The basic idea behind tarot is that the images, colours and symbols on each card are meant to suggest an idea to the reader. These ideas are interpreted to form an answer to a question. That alone makes the practice very loosey-goosey and open to several explanations. May as well pick the one that suits you best.

Tarot in General: A deck of tarot cards consists of 22 cards that make up the Major Arcana, which are supposed to represent the stages in or aspects of a person's life, and four sets of Minor Arcana that have fourteen cards each. These sets are called "Cups" which usually deal with emotions, "Wands" that address creativity, "Swords" which are the challenges in life, and "Pentacles" which are associated with financial matters. Traditional tarot decks are based on the classic "Rider-Waite" deck, and follow the same system of symbols, colours and suits. There are many variations to this classic deck, so if you're new to tarot, I would strongly recommend picking up a set that comes with a book written by the author of the cards to help initially with interpretation of the images, since this can change from deck to deck. Apparently, once familiar with the deck, other meanings may come to you. I find that a bit arbitrary, but to each their own.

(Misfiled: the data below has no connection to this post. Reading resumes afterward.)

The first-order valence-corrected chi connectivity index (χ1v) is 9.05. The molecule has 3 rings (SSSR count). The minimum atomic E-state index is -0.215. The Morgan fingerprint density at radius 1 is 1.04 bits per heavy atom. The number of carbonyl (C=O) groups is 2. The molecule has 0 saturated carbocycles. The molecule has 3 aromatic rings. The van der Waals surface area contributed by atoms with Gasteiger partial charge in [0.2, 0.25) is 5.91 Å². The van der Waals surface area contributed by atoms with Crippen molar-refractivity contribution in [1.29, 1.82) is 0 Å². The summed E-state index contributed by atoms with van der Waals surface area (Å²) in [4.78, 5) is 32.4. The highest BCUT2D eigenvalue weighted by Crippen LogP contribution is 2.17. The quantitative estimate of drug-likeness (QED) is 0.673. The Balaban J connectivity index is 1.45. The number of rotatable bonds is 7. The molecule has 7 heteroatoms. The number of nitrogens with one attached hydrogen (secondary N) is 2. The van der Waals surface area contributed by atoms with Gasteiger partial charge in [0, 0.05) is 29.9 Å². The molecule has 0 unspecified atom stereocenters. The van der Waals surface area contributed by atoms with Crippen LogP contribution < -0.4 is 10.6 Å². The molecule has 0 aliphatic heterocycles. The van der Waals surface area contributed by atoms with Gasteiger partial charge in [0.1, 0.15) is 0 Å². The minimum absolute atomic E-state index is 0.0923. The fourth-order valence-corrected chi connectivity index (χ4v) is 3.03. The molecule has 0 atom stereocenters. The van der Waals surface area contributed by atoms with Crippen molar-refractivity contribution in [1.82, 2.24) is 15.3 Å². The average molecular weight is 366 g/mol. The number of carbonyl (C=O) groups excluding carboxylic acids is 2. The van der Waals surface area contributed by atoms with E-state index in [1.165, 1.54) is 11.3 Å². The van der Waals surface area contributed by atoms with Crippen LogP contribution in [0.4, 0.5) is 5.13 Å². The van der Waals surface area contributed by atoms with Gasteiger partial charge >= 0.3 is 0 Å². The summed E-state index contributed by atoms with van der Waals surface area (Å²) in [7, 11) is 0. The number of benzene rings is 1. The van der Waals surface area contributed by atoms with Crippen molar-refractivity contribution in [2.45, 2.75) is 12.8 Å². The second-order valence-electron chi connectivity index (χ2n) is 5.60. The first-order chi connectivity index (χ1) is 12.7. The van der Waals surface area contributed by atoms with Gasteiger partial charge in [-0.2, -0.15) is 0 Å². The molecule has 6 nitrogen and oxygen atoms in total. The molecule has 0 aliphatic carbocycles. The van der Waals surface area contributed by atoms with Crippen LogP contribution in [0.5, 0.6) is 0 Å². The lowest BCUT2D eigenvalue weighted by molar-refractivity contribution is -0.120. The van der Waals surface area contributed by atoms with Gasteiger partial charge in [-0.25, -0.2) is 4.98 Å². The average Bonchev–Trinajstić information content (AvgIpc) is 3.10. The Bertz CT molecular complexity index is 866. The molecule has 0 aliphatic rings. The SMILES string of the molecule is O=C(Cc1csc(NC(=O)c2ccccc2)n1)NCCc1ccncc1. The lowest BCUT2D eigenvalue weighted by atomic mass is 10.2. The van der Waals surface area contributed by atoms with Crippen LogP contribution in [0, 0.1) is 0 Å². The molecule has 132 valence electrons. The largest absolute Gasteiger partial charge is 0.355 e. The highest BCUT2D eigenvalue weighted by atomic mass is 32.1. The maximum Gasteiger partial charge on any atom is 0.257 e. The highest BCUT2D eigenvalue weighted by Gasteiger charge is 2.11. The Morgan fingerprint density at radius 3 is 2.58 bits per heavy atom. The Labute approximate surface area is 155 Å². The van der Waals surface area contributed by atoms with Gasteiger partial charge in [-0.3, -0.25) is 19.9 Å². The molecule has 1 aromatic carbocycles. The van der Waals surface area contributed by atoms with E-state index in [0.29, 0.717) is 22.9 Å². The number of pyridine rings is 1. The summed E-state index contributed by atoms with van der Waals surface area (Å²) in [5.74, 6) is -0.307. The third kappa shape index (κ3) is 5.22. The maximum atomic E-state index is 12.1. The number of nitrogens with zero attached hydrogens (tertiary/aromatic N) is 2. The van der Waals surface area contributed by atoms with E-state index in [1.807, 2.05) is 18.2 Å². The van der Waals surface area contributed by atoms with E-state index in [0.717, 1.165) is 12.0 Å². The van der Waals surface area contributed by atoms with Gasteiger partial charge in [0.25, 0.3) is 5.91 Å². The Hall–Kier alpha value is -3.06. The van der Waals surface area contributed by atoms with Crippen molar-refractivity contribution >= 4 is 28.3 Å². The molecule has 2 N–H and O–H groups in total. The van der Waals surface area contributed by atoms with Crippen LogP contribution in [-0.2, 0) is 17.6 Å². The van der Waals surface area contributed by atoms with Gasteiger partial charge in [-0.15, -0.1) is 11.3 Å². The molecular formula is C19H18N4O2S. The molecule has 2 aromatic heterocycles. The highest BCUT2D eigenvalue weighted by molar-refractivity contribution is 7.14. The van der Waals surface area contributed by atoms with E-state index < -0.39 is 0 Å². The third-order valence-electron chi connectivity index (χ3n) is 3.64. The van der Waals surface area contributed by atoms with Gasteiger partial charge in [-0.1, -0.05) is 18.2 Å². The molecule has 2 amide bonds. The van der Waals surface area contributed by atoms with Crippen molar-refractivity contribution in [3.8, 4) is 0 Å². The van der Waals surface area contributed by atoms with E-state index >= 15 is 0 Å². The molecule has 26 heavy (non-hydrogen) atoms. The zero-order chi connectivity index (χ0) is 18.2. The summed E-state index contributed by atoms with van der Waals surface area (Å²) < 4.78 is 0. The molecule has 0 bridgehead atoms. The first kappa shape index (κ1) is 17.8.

To do a reading, the cards are shuffled with the left hand, then spread out face down in a single line on a cloth. I don't know why, but the cards are not supposed to touch bare surfaces. A certain number of cards are selected and placed out on a spread. The selection is done according to which cards the reader feels attracted to. The selection of a spread is as important as the cards themselves, as certain ones don't have sufficient content to answer certain questions. A brief review of spreads can be found here.